Tuesday, May 19, 2009

Pieces of Me (Part II)

WARNING: This posting continues my story of a self-inflicted injury (see Pieces of Me (Part I)). If you are squeamish about pain and blood, you might want to skip this posting and revisit the blog later. I promise the next posting will be gore-free.

When I arrived at the nurse's office, the nurse was chatting on the phone. She glanced at me and casually waved for me to sit down on the waiting bench. Exhausted, now, from my panic, I slumped onto the bench without any protest, cradled my injured hand, and waited.

The nurse soon noticed the small pool of blood congealing at my feet. She lept up, grabbed my wrist, and, with surprising strength pulled me over to the sink. Before I could even brace for the pain I knew would be coming, she turned on the faucet and plunged my finger under cold water. It hurt just as much the second time around.

The nurse dried my hand and methodically wrapped my finger in a voluminous amount of gauze. If you had passed by me then and caught a glimpse of my finger out of the corner of your eye, you couldn't be faulted for thinking that I might be holding a stick of cotton candy. The nurse patted me on the head and sent me back to my classroom. When I returned to class, I was mortified to see the janitor mopping up my blood.

Later that night, I was cowering in my bedroom when my parents came home from work. My parents are loving people, but they ascribe to a discipline of tough love. As a rule, injury that I brought upon myself -- tripping over my feet, falling down stairs, walking into doors -- would be met with criticism about my carelessness rather than kisses on my boo-boos. So, having just inflicted upon myself an injury far greater in magnitude than anything I had previously done, I was very afraid of what would happen when they unveiled my wound.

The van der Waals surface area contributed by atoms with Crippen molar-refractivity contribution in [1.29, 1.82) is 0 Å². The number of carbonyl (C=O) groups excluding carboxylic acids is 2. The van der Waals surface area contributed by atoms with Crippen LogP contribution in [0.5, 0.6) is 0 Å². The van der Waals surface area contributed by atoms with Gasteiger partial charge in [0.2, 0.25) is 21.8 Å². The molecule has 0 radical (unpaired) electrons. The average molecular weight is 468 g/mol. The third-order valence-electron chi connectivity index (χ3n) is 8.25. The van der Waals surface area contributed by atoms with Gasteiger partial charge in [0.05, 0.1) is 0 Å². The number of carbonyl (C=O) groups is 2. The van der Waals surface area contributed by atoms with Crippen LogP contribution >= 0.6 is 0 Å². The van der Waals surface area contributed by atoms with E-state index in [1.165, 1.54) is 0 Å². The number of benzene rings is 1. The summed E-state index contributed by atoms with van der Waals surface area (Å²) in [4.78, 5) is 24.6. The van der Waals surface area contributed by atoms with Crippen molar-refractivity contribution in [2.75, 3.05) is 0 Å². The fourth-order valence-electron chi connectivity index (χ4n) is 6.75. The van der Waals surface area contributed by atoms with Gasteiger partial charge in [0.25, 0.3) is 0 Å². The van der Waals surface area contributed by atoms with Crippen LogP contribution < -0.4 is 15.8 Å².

My parents immediately called me down the kitchen. I stood, closed my eyes, offered up my finger, and quietly wimpered as they unwound the thick layer of gauze. When they finished unraveling, I could hear them hold their breath as they grasped the extent of the damage I had done. My father asked sternly, "Where is the fingertip? Did you bring the fingertip back?" I started to explain that I had not thought to preserve it. He demanded again, "Could we find the fingertip? If we went back do you know where we could get it?" Until this moment, it hadn't occurred to me that such a thing could be reattached. I started to cry.

My parents began whispering to each other in Mandarin. I took this to be a very bad sign. As a household, we mostly spoke in Taiwanese. My parents reserved Mandarin for only the most serious topics, like finances and whether or not to put down the family pet. As I didn't understand the language well, the best I could grasp was that there was another problem in addition to the fact that I was missing a fingertip.

My mother went to the cupboard and pulled out a bowl, into which she poured a small amount of hydrogen peroxide. My father, in the meantime, reexamined my finger and tugged lightly at the gauze still around my finger. I was about to ask why they hadn't fully removed the gauze, when I looked again at my finger. And then I understood the problem.

When the nurse wrapped my finger in gauze, she placed the gauze directly onto my muscle without any padding. My finger had continued to bleed, and the blood had seeped through the first few layers of gauze. The blood then hardened into a stiff, thick clot, sealing the gauze against my muscle. To prevent infection, the gauze had to be removed.

We were all silent now. My parents led me to the bathroom where the sink was closer to my reach. My mother placed the bowl of peroxide beside the sink, drew me close, and clenched her hands over mine so that only my injured finger protruded from her grasp. My father grabbed the ends of the gauze firmly. My parents looked at each other and, with the slightest nod between them, my father jerked the gauze, yanking the clot free from my finger. My mother then swiftly dipped my finger into the bowl of peroxide.

I remember hearing the sizzling of the peroxide as it came into contact with my reopened wound. I don't remember much else after that moment as I might have blacked out from the pain. In any case, it's safe to assume that my parents likely washed my finger in the sink under cold water for the third time that day.

**This posting is continuing a story from an earlier posting.

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